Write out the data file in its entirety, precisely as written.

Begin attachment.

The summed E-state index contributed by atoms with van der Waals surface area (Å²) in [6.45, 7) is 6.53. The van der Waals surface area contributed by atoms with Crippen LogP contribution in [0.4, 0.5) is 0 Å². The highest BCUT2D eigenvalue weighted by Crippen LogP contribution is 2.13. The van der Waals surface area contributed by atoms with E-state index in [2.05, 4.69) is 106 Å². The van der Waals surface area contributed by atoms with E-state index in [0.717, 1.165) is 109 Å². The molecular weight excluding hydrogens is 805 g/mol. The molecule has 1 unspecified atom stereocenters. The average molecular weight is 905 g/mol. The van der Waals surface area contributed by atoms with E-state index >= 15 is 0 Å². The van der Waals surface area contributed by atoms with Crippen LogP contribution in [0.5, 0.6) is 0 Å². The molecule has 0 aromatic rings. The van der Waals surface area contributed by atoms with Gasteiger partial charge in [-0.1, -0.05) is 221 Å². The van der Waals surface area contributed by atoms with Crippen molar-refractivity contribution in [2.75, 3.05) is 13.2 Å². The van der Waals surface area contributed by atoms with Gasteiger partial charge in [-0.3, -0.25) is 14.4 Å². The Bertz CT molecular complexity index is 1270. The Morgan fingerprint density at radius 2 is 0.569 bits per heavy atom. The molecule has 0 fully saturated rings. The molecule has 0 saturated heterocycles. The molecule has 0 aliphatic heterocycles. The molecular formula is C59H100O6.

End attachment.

The summed E-state index contributed by atoms with van der Waals surface area (Å²) in [6.45, 7) is 6.53. The van der Waals surface area contributed by atoms with Crippen LogP contribution in [0.4, 0.5) is 0 Å². The highest BCUT2D eigenvalue weighted by Crippen LogP contribution is 2.13. The van der Waals surface area contributed by atoms with E-state index in [2.05, 4.69) is 106 Å². The van der Waals surface area contributed by atoms with E-state index in [0.717, 1.165) is 109 Å². The molecular weight excluding hydrogens is 805 g/mol. The molecule has 1 unspecified atom stereocenters. The average molecular weight is 905 g/mol. The van der Waals surface area contributed by atoms with E-state index >= 15 is 0 Å². The van der Waals surface area contributed by atoms with Crippen LogP contribution in [0.5, 0.6) is 0 Å². The molecule has 0 aromatic rings. The van der Waals surface area contributed by atoms with Gasteiger partial charge in [-0.1, -0.05) is 221 Å². The van der Waals surface area contributed by atoms with Crippen molar-refractivity contribution in [2.75, 3.05) is 13.2 Å². The van der Waals surface area contributed by atoms with Gasteiger partial charge in [-0.3, -0.25) is 14.4 Å². The Bertz CT molecular complexity index is 1270. The Morgan fingerprint density at radius 2 is 0.569 bits per heavy atom. The molecule has 0 fully saturated rings. The molecule has 0 saturated heterocycles. The molecule has 0 aliphatic heterocycles. The molecular formula is C59H100O6.